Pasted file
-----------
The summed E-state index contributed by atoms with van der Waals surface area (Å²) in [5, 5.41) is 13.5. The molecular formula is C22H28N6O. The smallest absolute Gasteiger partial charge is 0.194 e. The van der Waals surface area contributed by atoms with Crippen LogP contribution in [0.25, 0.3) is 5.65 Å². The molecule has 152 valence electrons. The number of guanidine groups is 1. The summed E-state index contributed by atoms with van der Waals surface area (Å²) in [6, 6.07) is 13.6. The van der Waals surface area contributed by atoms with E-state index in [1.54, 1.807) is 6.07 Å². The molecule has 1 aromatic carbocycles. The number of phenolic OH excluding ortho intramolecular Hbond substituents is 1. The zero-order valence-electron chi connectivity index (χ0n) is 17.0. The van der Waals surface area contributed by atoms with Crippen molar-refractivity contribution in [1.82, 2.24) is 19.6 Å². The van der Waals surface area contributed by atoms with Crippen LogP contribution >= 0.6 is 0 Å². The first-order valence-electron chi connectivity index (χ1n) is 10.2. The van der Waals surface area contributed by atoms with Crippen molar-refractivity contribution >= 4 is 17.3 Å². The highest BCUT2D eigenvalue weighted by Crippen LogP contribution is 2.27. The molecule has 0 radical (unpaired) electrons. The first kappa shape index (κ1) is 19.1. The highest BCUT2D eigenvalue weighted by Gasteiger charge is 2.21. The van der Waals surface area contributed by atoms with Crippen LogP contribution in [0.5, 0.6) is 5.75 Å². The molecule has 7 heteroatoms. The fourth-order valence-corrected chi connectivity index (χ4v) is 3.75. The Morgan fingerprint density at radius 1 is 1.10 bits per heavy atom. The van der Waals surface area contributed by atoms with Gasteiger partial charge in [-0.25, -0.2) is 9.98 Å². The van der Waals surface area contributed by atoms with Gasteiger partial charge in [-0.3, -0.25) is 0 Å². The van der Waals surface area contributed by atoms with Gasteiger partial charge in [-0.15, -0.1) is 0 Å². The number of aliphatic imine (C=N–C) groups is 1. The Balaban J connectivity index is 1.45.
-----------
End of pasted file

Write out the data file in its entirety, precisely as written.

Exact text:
The summed E-state index contributed by atoms with van der Waals surface area (Å²) in [5, 5.41) is 13.5. The molecular formula is C22H28N6O. The smallest absolute Gasteiger partial charge is 0.194 e. The van der Waals surface area contributed by atoms with Crippen LogP contribution in [0.25, 0.3) is 5.65 Å². The molecule has 152 valence electrons. The number of guanidine groups is 1. The summed E-state index contributed by atoms with van der Waals surface area (Å²) in [6, 6.07) is 13.6. The van der Waals surface area contributed by atoms with E-state index in [1.54, 1.807) is 6.07 Å². The molecule has 1 aromatic carbocycles. The number of phenolic OH excluding ortho intramolecular Hbond substituents is 1. The zero-order valence-electron chi connectivity index (χ0n) is 17.0. The van der Waals surface area contributed by atoms with Crippen molar-refractivity contribution in [1.82, 2.24) is 19.6 Å². The van der Waals surface area contributed by atoms with Crippen LogP contribution >= 0.6 is 0 Å². The first-order valence-electron chi connectivity index (χ1n) is 10.2. The van der Waals surface area contributed by atoms with Crippen molar-refractivity contribution >= 4 is 17.3 Å². The highest BCUT2D eigenvalue weighted by Crippen LogP contribution is 2.27. The molecule has 0 radical (unpaired) electrons. The first kappa shape index (κ1) is 19.1. The highest BCUT2D eigenvalue weighted by Gasteiger charge is 2.21. The van der Waals surface area contributed by atoms with Crippen LogP contribution in [0.5, 0.6) is 5.75 Å². The molecule has 7 heteroatoms. The fourth-order valence-corrected chi connectivity index (χ4v) is 3.75. The Morgan fingerprint density at radius 1 is 1.10 bits per heavy atom. The van der Waals surface area contributed by atoms with Gasteiger partial charge in [-0.25, -0.2) is 9.98 Å². The van der Waals surface area contributed by atoms with Gasteiger partial charge in [-0.3, -0.25) is 0 Å². The van der Waals surface area contributed by atoms with Gasteiger partial charge in [-0.15, -0.1) is 0 Å². The number of aliphatic imine (C=N–C) groups is 1. The Balaban J connectivity index is 1.45.